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Re: Proposal for Keyboard Shortcuts for HTML5

From: Charles McCathieNevile <chaals@opera.com>
Date: Sat, 22 Sep 2007 13:08:44 +0200
To: public-html@w3.org
Message-ID: <op.ty1ykuaiwxe0ny@widsith.local>

On Sat, 22 Sep 2007 07:52:33 +0200, Sander Tekelenburg <st@isoc.nl> wrote:

> At 18:05 -0700 UTC, on 2007-09-21, Maciej Stachowiak wrote:
>> On Sep 21, 2007, at 3:44 AM, Charles McCathieNevile wrote:
> [...]
>> let's say I'm writing a web-
>> based mail client with a toolbar offering some common commands. The
>> toolbar button to compose a new message just says [Compose], because
>> in context and with the icon above that seems clear. But I'd like to
>> have the label in a menu listing the shortcut keys to say "Compose New
>> Message"...

> Sounds awfully semantic to me. Wouldn't it be better if HTML would allow
> authors to mark up such *meanings*, and leave it up to the UA to provide  
> the appropriate keyboard shortcut?...

This is indeed the sort of thing that @role is designed for - and in  
particular the extensibility of @role was meant to cope with such a case.

If the UA has no idea what the role is, then it is helpful if the author  
has requested a shortcut (or 6) that the UA can use as a mnemonic if it is  
available in some way.

> The main problem with this would be that with a predefined set of such
> "roles", there could still be cases where authors wish to provide  
> keyboard access to non-predefined "roles".

The current design of role allows for this with extensibility. But there  
is a proposal on the table with a lot of support that in order to have  
@role in HTML 5 it would lose the xtensibility

> Possibly the old @accesskey can be upgraded

Well, it could just be used. It doesn't provide much useful info, but it  
does provide some.

> it just isn't a good idea at all to let authors define key combos.

I think everyone who has though about this recognises that the author's  
suggestion should not be automatically followed, since it may introduce  
conflicts.

>>> On Thu, 20 Sep 2007 13:03:03 +0200, Maciej Stachowiak
>>> <mjs@apple.com> wrote:
>
> [... Shift-Esc to enter accesskey mode in Opera]
>
>> hitting an obscure key combination to enter a special mode is
>> far inferior usability-wise to a menu that shows the available
>> commands with their keyboard shortcuts.

What you get with the accesskey mode in OPera is a shortcut that opens  
such a menu. Instead of being on the toolbar it is on the screen.

> But yeah, I agree. Such "modes" won't reach many users, and thus not  
> motivate many authors. (However, who's to say that a UA couldn't have
> a shiny magical button in its toolbar to enter that mode?...)

Indeed, it is helpful to have an indication in the chrome that you can  
activate this mode. And it would be useful if it had an easy-to-use  
shortcut, as well as being easy to navigate to, and being mouse  
activatable.

> Btw, I'm sure you're aware of iCab's accesskey implementation: showing  
> the @accesskey value right after the element.

Yep. That worked when iCab had all the keys available without a modifier,  
since they had no other function in the UI. Unless you use something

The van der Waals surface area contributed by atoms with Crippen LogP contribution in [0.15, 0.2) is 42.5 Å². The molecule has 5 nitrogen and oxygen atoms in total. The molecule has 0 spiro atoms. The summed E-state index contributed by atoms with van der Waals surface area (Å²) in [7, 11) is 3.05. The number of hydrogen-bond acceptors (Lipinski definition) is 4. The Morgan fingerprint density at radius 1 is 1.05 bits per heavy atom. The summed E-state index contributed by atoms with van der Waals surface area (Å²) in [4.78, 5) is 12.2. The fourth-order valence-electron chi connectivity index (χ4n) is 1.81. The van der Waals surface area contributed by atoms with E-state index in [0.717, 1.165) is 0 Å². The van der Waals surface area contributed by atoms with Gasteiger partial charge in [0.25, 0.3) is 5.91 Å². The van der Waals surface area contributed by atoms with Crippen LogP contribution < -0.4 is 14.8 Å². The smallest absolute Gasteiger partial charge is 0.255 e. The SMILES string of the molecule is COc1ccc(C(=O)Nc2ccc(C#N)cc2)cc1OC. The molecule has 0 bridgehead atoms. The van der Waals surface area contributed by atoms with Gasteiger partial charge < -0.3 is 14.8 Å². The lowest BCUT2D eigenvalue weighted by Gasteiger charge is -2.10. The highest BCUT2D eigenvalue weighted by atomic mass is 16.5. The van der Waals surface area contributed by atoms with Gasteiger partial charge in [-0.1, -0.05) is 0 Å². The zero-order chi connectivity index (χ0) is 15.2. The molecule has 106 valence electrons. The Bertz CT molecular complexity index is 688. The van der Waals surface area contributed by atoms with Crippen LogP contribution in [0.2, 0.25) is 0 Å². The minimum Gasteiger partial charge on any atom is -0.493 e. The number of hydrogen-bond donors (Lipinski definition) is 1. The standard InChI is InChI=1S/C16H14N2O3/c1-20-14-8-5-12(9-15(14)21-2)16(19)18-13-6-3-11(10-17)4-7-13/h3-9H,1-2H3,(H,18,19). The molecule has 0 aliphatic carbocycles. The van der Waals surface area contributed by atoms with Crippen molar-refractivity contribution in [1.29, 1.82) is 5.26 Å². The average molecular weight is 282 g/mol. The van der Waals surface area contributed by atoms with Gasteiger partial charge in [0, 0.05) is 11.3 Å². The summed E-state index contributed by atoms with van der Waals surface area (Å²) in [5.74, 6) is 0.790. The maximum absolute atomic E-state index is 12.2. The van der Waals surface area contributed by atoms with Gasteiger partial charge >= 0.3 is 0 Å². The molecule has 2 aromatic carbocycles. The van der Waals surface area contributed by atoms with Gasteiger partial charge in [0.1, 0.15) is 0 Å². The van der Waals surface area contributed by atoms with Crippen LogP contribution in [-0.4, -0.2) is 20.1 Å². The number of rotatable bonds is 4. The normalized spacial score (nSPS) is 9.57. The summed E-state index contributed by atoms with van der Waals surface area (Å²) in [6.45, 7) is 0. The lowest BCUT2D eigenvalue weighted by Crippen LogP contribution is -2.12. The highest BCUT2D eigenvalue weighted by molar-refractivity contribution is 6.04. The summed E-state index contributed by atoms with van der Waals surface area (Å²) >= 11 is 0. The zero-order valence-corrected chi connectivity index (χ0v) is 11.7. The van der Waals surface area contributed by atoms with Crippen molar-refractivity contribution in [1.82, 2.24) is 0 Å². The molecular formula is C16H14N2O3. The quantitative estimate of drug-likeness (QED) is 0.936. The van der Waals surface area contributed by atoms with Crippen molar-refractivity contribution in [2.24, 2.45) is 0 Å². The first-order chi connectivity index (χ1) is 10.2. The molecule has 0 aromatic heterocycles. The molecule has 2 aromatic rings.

perfectly legitimate like Æ (AE ligature) (it's a key on my keyboard, it's  
a letter in several alphabets, and it's mnemonic for a bunch of things.  
But it isn't on most keyboards that support ش (arabic character shad).  
Nor, for that matter, is "N")

>> I don't think overriding should be allowed.
>
> Agreed.
>
> [...]
>
>>> This is roughly how Opera implemented accesskey.
>>
>> Can you suggest a web page where I can see it in action? I tried
>> visiting the following page, and could not find any reference to the
>> access keys in visible UI:
>> <http://www.cs.tut.fi/~jkorpela/forms/accesskey.html#ex>

Correct. That's a usability bug in our current implementation.

> If you visit with Opera, ...(I don't understand why items in that  
> floating window aren't mouse-clickable).

It's another usability bug. (These have been filed by the way, but bugs  
don't all vanish at once :( )

> [... "s" and digits fond to be most commonly used accesskey values]
>
>> S conflicts with a common built-in binding and digits make for poor
>> shortcuts in desktop apps, so this seems like evidence that current
>> accesskey values are poorly chosen for use in existing browsers.
>
> I tend to agree, and think this is a strong argument for providing a  
> means to semantically indicate an element's function, and let the UA
> assign the appropriate key combo; not leave that to authors.

It is. It is also a strong argument for doing something other than using  
common system modifiers to activate shortcut keys.

The more powerful a set of commands you have available in your browser and  
OS, the fewer keys are available through common shortcut mechanisms. Ditto  
for the fewer keys you have on your device. Asking authors to try and  
further load that space has drawbacks as well as benefits - the most  
obvious one being that you will be much more likely to have conflicts and  
leave the UA guessing what to use.

cheers

chaals
-- 
   Charles McCathieNevile, Opera Software: Standards Group
   hablo español  -  je parle français  -  jeg lærer norsk
chaals@opera.com   http://snapshot.opera.com - Kestrel (9.5α1)
Received on Saturday, 22 September 2007 11:09:05 GMT

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